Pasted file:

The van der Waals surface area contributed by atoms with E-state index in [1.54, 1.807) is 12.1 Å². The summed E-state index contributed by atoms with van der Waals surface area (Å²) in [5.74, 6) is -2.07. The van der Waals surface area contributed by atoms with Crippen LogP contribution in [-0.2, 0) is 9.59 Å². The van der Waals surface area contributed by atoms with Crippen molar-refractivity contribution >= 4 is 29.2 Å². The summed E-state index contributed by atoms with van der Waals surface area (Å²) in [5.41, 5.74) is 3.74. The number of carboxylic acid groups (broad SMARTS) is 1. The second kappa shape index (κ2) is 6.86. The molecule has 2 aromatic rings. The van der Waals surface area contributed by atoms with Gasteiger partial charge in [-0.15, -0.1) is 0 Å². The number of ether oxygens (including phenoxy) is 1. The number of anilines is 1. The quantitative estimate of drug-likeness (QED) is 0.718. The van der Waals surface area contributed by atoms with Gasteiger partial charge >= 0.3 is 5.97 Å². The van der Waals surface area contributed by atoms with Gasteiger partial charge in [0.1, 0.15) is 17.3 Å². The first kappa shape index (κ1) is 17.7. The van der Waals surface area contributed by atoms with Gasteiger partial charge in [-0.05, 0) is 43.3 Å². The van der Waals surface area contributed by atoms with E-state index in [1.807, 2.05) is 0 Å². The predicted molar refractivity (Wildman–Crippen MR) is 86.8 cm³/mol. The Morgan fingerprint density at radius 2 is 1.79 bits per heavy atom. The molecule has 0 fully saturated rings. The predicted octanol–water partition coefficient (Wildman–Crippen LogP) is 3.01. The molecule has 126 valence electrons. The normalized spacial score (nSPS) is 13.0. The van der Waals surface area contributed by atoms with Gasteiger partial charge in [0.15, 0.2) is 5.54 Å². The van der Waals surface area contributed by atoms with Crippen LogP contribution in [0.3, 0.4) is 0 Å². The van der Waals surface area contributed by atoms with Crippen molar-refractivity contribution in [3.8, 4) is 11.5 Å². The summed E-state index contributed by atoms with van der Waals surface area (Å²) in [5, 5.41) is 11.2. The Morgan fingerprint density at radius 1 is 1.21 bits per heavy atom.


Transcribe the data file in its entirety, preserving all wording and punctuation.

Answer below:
The van der Waals surface area contributed by atoms with E-state index in [1.54, 1.807) is 12.1 Å². The summed E-state index contributed by atoms with van der Waals surface area (Å²) in [5.74, 6) is -2.07. The van der Waals surface area contributed by atoms with Crippen LogP contribution in [-0.2, 0) is 9.59 Å². The van der Waals surface area contributed by atoms with Crippen molar-refractivity contribution >= 4 is 29.2 Å². The summed E-state index contributed by atoms with van der Waals surface area (Å²) in [5.41, 5.74) is 3.74. The number of carboxylic acid groups (broad SMARTS) is 1. The second kappa shape index (κ2) is 6.86. The molecule has 2 aromatic rings. The van der Waals surface area contributed by atoms with Gasteiger partial charge in [-0.15, -0.1) is 0 Å². The number of ether oxygens (including phenoxy) is 1. The number of anilines is 1. The quantitative estimate of drug-likeness (QED) is 0.718. The van der Waals surface area contributed by atoms with Gasteiger partial charge >= 0.3 is 5.97 Å². The van der Waals surface area contributed by atoms with Gasteiger partial charge in [0.1, 0.15) is 17.3 Å². The first kappa shape index (κ1) is 17.7. The van der Waals surface area contributed by atoms with Gasteiger partial charge in [-0.05, 0) is 43.3 Å². The van der Waals surface area contributed by atoms with E-state index in [1.807, 2.05) is 0 Å². The predicted molar refractivity (Wildman–Crippen MR) is 86.8 cm³/mol. The Morgan fingerprint density at radius 2 is 1.79 bits per heavy atom. The molecule has 0 fully saturated rings. The predicted octanol–water partition coefficient (Wildman–Crippen LogP) is 3.01. The molecule has 126 valence electrons. The normalized spacial score (nSPS) is 13.0. The van der Waals surface area contributed by atoms with Gasteiger partial charge in [0.15, 0.2) is 5.54 Å². The van der Waals surface area contributed by atoms with Crippen LogP contribution in [0.3, 0.4) is 0 Å². The van der Waals surface area contributed by atoms with Crippen molar-refractivity contribution in [3.8, 4) is 11.5 Å². The summed E-state index contributed by atoms with van der Waals surface area (Å²) in [5, 5.41) is 11.2. The Morgan fingerprint density at radius 1 is 1.21 bits per heavy atom.